Orkin and H2E Collaborate to Publish Guide to More Environmentally Friendly Pest ManagementATLANTA, October 30, 2006 – Atlanta-based pest control company Orkin, Inc. has collaborated with Hospitals for a Healthy Environment (H2E) to publish the “H2E 10-Step Guide to Implementing an Integrated Pest Management Program.”
Co-authored by certified Orkin entomologists and H2E experts and designed to give hospital staff a grounding in the basic concepts of Integrated Pest Management (IPM)*, the guide is available for free download at www.h2e-online.org under “Key Resources.”
“This 10-Step Guide will help facility staff understand and communicate the reasons to switch to the IPM approach, develop protocols for their own programs and assess IPM service programs in an informed way,” said Laura Brannen, H2E Executive Director. “We hope it will be the first step to safer, less chemical-intensive pest control for health care facilities looking to reduce their environmental impact.”
The guide offers health care facility managers a step-by-step process to: - understand and communicate the value of IPM internally, - make the operational shift toward IPM and away from more traditional pest control practices, and - measure and reward performance.
“IPM is a more holistic approach to pest control,” said Zia Siddiqi, Ph.D., Orkin’s director of quality assurance and a contributing author. “By understanding why the pests are there, you can remove the elements that attract them. In turn, you reduce the need to use chemical treatments and minimize recurring problems.”
This is not the first time H2E and Orkin have worked together. Orkin consulted H2E and its sister organization Health Care Without Harm in early 2005 to aid in the development of a “greener” pest control program called Gold Medal Protection for Health Care. The collaborative effort resulted in an IPM program emphasizing non-chemical controls and boasting a comprehensive documentation system that prepares hospitals for reviews by facility administration, public health inspectors, medical personnel and health care accreditation boards.
As the premier environmental assistance program for the health care sector, H2E has established a wide variety of programs that help facilities go beyond standard environmental compliance to embrace sustainable operations that protect worker, patient, community and environmental health. The H2E Partner program and H2E’s annual awards recognize health care sector organizations that improve their own environmental performance and raise awareness of environmental issues to others in the industry.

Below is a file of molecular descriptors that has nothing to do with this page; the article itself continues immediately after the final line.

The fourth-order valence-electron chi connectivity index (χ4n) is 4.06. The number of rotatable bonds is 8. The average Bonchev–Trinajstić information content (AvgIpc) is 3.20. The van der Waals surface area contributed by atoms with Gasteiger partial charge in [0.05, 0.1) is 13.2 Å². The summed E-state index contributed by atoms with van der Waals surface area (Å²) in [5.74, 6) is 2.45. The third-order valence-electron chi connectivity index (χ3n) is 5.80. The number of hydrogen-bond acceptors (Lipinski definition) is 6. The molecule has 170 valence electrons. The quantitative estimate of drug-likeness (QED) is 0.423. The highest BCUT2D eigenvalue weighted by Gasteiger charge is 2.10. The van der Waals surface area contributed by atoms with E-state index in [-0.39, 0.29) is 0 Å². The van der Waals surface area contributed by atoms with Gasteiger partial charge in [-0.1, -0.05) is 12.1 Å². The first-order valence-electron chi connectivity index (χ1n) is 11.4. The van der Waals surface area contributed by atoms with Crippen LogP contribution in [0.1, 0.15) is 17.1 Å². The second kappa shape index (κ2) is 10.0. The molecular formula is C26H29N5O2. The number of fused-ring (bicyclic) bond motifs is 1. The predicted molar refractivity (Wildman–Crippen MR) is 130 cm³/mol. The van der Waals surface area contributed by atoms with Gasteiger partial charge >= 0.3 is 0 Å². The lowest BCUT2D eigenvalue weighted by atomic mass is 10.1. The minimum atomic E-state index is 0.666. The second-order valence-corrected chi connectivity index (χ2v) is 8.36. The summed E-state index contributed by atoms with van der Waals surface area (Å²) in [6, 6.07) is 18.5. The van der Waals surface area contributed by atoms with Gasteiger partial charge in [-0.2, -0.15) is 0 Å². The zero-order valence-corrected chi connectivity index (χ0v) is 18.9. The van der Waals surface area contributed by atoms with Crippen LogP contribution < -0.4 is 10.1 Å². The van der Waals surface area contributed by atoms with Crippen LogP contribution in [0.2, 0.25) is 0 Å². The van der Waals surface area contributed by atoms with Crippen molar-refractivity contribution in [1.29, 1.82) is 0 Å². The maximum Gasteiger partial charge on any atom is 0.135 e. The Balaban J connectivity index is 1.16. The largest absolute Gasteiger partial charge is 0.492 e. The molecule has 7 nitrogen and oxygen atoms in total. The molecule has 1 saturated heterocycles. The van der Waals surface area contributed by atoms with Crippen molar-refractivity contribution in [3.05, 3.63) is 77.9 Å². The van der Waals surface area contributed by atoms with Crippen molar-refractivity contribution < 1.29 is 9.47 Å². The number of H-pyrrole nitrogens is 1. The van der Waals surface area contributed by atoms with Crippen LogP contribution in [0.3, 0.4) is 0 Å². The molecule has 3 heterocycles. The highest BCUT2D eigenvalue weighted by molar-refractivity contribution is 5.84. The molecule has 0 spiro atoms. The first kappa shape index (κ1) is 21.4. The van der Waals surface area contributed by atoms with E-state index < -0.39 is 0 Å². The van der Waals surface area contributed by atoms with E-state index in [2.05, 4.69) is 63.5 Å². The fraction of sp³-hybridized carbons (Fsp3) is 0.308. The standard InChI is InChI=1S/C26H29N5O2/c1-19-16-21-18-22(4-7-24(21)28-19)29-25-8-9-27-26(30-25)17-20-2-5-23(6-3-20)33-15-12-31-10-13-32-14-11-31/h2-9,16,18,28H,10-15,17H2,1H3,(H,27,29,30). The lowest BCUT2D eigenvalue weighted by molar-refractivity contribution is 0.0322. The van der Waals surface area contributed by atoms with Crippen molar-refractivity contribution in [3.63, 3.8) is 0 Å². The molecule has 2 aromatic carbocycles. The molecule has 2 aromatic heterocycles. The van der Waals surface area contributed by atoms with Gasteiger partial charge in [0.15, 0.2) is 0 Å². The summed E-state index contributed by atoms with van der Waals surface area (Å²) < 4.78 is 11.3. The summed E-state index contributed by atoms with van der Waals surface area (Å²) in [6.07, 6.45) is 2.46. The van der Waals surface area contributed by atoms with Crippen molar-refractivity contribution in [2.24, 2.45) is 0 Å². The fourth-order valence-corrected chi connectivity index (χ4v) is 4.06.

For more information on Gold Medal Protection for Health Care, visit www.orkincommercial.com. For more information about H2E programs and resources, visit www.h2e-online.org.*About Integrated Pest Management (IPM)
IPM is an environmentally responsible approach to pest management that combines multiple pest management options – from sanitation and structural countermeasures to trapping and habitat modification – versus relying on pesticides alone. It is the method recommended by the Centers for Disease Control and Prevention (CDC), the U.S. Environmental Protection Agency (EPA), The American Society for Healthcare Environmental Services (ASHES), Hospitals for a Healthy Environment (H2E) and many others.About H2E
H2E (Hospitals for a Healthy Environment) is creating a national movement for environmental sustainability in health care. Jointly founded by the American Hospital Association, the U.S. Environmental Protection Agency, Health Care Without Harm and the American Nurses Association, H2E is based on the vision of a healthy health care system that embraces safer building products, clean air, energy and water efficiency, safe working practices and a commitment to public health demonstrated through waste volume and toxicity reduction. To achieve this goal, H2E provides its more than 6000 health care facility Partners with education, tools and information about best environmental practices, to help improve operational efficiency, increase compliance and improve the health of their communities.